You'd like to start a food blog? Or maybe you're a little like Private Detective Adrian Monk from the USA show Monk, and you're "thinking about thinking about" creating a food blog. When I got started with my food blog, I didn't even know what I didn't know. I couldn't even think about thinking about what to do to get started. Along the way, I have found a few resources that helped me make the jump, which I am including here. Hopefully, they'll help you, too! Wherever you are on your journey, please check back regularly. I'll continually enhance and add tools as I find more resources to help you on your way.
Hosting - If you're still thinking about thinking about a food blog, then starting with a free site might be the best option. Sites like these will look something like yourdomainchoice.wordpress.com or yourdomainchoice.blogspot.com. They are free and great for getting started. But they won't have the capability of a full-fledged site. As your site grows and as you decide to do more and more with your blog, upgrading to a self-hosted site may become necessary. If you are ready to self-host a food blog, then it's time to shop around to see what platform will be best for you. Spirited and Then Some is hosted by HostGator. And I have to say, I have been incredibly pleased, especially with their customer service. Other hosting companies such as Blue Host or Awqua provide backdrops to compare and contrast your options.
Theme - Picking a theme is a big deal. The theme determines the layout and function of your blog. Ask yourself, do you want posts to be displayed by category (think breakfast, lunch, and dinner recipes) or chronologically (with the most recent recipe posted first, regardless of category)? Spirited and Then Some is driven mostly by category using the Genesis Child Divine theme. However, there is a "Recent Posts" scroll along the right sidebar that allows visitors to see what I have published most recently, regardless of whether it has to do with food, family, kid's activities, or any other category I might write about. If you aren't sure where to start, visit a few of your favorite websites and scroll to the bottom to see if they list what theme is used. For my small biz website, I actually emailed a website owner to ask her what theme she used and who her designer was. You know what? She responded within 24 hours! And the web designer? I not only hired her to design my small business website, I also hired her again to design Spirited and Then Some. It pays to ask around. 🙂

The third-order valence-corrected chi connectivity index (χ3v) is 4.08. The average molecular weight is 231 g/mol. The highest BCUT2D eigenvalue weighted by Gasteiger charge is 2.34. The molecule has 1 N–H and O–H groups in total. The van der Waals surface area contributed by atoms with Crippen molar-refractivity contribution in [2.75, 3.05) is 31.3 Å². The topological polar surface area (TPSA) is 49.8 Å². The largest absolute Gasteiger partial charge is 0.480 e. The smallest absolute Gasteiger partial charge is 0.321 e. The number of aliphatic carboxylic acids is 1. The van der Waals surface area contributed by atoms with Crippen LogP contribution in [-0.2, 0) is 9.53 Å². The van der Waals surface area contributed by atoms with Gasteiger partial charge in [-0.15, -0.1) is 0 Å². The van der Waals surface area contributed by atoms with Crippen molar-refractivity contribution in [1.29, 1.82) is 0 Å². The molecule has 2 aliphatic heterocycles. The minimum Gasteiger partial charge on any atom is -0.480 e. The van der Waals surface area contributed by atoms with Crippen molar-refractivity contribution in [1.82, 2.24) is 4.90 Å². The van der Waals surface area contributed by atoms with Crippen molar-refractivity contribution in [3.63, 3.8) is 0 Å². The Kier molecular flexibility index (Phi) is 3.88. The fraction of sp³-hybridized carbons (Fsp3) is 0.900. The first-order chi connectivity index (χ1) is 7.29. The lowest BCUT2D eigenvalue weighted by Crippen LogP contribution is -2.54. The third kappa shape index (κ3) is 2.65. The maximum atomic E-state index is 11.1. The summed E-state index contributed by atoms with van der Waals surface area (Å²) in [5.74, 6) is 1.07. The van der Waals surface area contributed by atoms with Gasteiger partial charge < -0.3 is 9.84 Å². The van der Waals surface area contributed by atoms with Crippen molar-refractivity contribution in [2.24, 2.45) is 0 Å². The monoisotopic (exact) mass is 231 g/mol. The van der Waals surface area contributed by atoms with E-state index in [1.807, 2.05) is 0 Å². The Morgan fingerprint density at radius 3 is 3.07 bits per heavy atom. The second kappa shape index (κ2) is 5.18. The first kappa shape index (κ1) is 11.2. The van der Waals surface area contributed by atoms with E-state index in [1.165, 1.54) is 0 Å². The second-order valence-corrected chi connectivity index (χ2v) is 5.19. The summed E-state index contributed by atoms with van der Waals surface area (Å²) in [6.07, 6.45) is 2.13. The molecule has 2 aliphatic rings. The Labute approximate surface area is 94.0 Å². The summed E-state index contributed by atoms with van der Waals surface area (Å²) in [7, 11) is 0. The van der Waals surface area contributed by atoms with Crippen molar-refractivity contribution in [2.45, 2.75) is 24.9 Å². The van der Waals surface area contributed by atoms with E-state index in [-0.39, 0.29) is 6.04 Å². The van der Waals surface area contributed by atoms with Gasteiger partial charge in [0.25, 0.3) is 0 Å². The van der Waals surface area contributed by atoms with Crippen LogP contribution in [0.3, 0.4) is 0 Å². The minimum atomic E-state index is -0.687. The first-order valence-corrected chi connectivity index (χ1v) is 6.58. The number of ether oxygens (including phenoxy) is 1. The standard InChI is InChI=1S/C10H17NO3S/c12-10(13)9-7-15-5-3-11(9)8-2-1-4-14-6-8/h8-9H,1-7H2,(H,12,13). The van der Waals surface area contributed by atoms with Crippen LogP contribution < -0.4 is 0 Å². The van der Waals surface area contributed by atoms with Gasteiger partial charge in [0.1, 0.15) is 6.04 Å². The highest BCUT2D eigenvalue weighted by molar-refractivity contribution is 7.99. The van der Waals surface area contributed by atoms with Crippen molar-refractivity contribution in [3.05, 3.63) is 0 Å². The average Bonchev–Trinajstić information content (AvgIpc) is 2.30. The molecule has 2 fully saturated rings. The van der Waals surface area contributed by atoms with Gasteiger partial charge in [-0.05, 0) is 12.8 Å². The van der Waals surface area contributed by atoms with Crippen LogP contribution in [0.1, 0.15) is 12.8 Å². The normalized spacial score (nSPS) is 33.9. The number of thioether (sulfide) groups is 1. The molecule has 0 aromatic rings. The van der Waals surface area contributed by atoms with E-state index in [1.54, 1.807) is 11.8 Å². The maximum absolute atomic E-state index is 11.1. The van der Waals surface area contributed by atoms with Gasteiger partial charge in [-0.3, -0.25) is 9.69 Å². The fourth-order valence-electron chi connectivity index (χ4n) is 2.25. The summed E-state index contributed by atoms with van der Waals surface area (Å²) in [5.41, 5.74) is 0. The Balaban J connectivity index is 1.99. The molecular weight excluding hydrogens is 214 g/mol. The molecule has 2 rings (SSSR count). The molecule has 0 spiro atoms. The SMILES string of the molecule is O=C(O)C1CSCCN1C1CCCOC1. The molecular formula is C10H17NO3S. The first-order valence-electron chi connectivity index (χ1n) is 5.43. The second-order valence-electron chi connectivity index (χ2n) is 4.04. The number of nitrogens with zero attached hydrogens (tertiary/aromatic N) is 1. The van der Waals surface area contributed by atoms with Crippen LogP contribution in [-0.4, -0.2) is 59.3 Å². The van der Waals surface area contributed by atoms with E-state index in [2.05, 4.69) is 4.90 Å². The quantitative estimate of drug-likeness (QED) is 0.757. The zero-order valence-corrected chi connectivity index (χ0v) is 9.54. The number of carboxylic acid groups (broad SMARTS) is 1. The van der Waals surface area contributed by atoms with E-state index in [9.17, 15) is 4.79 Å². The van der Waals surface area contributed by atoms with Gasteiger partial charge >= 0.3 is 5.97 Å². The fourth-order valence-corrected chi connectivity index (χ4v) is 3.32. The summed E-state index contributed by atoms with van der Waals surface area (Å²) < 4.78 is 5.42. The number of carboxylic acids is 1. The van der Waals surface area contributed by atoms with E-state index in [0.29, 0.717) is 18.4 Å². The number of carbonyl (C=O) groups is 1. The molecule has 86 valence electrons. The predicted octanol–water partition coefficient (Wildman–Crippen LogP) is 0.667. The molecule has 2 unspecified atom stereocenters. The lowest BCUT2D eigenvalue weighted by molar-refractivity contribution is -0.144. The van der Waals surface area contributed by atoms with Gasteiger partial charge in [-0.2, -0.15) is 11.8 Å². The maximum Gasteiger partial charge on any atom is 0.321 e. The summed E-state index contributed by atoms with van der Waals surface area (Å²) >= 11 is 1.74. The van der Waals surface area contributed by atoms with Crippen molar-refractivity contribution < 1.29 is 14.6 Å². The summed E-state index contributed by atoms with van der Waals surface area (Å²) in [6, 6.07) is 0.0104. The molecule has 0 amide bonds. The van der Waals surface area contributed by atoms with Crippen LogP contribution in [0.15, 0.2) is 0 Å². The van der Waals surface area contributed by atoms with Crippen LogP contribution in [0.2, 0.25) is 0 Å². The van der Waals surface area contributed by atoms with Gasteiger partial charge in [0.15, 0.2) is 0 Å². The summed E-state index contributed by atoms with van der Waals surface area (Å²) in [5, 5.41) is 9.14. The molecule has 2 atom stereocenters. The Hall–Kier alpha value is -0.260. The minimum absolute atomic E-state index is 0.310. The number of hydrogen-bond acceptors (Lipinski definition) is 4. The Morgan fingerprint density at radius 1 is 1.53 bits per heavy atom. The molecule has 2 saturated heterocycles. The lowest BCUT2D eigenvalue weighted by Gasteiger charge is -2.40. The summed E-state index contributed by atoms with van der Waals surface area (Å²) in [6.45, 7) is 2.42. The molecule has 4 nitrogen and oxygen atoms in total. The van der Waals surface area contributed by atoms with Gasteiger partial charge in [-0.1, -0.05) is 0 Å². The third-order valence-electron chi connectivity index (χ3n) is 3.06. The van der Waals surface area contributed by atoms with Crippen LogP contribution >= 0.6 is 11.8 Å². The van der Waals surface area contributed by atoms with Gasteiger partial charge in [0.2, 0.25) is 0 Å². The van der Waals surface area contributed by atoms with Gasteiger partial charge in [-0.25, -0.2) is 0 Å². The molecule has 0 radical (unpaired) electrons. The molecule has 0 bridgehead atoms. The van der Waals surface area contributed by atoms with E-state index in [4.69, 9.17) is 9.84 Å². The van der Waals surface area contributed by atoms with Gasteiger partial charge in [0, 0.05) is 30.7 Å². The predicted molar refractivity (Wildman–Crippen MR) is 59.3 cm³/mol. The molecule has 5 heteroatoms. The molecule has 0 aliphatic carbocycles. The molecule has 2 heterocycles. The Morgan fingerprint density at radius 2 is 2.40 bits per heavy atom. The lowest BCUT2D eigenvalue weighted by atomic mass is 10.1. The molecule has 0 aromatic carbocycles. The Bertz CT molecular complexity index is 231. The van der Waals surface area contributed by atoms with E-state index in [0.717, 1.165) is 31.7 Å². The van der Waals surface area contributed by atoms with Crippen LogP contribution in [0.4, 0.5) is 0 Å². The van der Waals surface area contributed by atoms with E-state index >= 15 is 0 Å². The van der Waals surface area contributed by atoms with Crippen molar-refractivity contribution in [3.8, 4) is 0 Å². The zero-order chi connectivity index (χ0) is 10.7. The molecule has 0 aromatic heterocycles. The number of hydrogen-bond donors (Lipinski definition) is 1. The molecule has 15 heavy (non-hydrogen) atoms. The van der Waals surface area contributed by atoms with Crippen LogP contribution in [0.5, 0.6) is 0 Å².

Camera - A client of mine once said, "People eat with their eyes." He was so right. If you're going to start a food blog, a good camera will go a long way. If you are in the early stages of planning, using whatever camera you already have is a good idea, even if it's the camera on your phone. The best thing you can do with your food blog is start somewhere. As you play around with the kinds of photos you take, then you can upgrade to a camera that will do what you want. I started out with a rinky dink point and shoot. The photo to the left, I took on my phone and did a slight edit to it. Then I commandeered K-Hubs' digital SLR camera and haven't looked back. But, he knows where to find me if he needs his camera, so that makes it okay.
Editing software - Over the course of my career, I have worked with a variety of graphic design and editing software. Some quite simple to use, other's considerably more complicated. If you're starting out and wanting to stay budget conscious, a tool like PicMonkey, which is what I use for this blog, may do the trick. Typically, the idea behind editing is to do as little as possible. If you are overhauling a food photo you took, it's likely you just need to reshoot the photo. And don't feel bad if you do. I have been there many a times.
Lighting - Getting natural light is the key to a great food photo. Orange light isn't so pretty. And yet, when we take indoor food photos, that's often how our photos look. Orange. Orange. And more orange. Sometimes I shoot my food photography outdoors. But that doesn't work so well in the dead of a midwest winter. Purchasing an indoor lighting unit is a great way to get clear, crisp shots. I have tried a few indoor lighting options, and my favorite has to be the Lowel EGO Digital Imaging, Tabletop Fluorescent Light Unit. It's portable and easy to set up and strike for whatever shot I am trying to achieve. As a point of reference, below are before and after photos that show the evolution of food photography, a la Morgan.
You want to eat the mixture on the left, don't you? Spirits, I don't even know what it was supposed to be. Perhaps the faux flowers were meant to be a seasonal clue? Nonetheless, the image on the right is considerably more appetizing. Indoor lighting unit for the win.